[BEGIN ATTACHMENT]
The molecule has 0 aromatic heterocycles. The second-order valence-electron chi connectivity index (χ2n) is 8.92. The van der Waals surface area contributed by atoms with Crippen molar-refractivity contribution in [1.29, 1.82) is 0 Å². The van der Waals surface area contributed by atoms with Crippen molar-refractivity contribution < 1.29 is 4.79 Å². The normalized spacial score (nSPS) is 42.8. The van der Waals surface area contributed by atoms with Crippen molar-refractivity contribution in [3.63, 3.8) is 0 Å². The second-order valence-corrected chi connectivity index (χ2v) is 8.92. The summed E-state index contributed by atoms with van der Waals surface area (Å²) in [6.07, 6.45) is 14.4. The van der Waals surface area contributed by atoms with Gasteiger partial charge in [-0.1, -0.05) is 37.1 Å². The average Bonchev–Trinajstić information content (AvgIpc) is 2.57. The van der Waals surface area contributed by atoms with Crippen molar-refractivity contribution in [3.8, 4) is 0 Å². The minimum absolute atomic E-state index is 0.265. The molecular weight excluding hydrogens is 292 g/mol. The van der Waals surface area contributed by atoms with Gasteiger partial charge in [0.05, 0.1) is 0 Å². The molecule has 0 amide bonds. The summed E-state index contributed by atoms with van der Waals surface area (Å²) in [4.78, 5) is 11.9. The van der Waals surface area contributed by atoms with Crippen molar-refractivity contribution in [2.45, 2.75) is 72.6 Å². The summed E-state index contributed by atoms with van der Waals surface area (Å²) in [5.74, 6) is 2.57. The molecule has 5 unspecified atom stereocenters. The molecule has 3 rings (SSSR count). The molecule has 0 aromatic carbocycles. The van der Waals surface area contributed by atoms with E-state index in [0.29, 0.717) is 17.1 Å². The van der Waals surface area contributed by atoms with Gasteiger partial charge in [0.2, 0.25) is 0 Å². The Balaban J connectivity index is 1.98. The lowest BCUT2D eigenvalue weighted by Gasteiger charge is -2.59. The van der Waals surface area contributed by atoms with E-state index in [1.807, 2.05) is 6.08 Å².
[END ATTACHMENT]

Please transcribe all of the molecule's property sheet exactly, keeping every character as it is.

The molecule has 0 aromatic heterocycles. The second-order valence-electron chi connectivity index (χ2n) is 8.92. The van der Waals surface area contributed by atoms with Crippen molar-refractivity contribution in [1.29, 1.82) is 0 Å². The van der Waals surface area contributed by atoms with Crippen molar-refractivity contribution < 1.29 is 4.79 Å². The normalized spacial score (nSPS) is 42.8. The van der Waals surface area contributed by atoms with Crippen molar-refractivity contribution in [3.63, 3.8) is 0 Å². The second-order valence-corrected chi connectivity index (χ2v) is 8.92. The summed E-state index contributed by atoms with van der Waals surface area (Å²) in [6.07, 6.45) is 14.4. The van der Waals surface area contributed by atoms with Gasteiger partial charge in [-0.1, -0.05) is 37.1 Å². The average Bonchev–Trinajstić information content (AvgIpc) is 2.57. The van der Waals surface area contributed by atoms with Crippen molar-refractivity contribution in [3.8, 4) is 0 Å². The minimum absolute atomic E-state index is 0.265. The molecular weight excluding hydrogens is 292 g/mol. The van der Waals surface area contributed by atoms with Gasteiger partial charge in [0.05, 0.1) is 0 Å². The molecule has 0 amide bonds. The summed E-state index contributed by atoms with van der Waals surface area (Å²) in [4.78, 5) is 11.9. The van der Waals surface area contributed by atoms with Crippen molar-refractivity contribution in [2.45, 2.75) is 72.6 Å². The summed E-state index contributed by atoms with van der Waals surface area (Å²) in [5.74, 6) is 2.57. The molecule has 5 unspecified atom stereocenters. The molecule has 3 rings (SSSR count). The molecule has 0 aromatic carbocycles. The van der Waals surface area contributed by atoms with E-state index in [0.29, 0.717) is 17.1 Å². The van der Waals surface area contributed by atoms with Gasteiger partial charge in [0.2, 0.25) is 0 Å². The Balaban J connectivity index is 1.98. The lowest BCUT2D eigenvalue weighted by Gasteiger charge is -2.59. The van der Waals surface area contributed by atoms with E-state index in [1.807, 2.05) is 6.08 Å².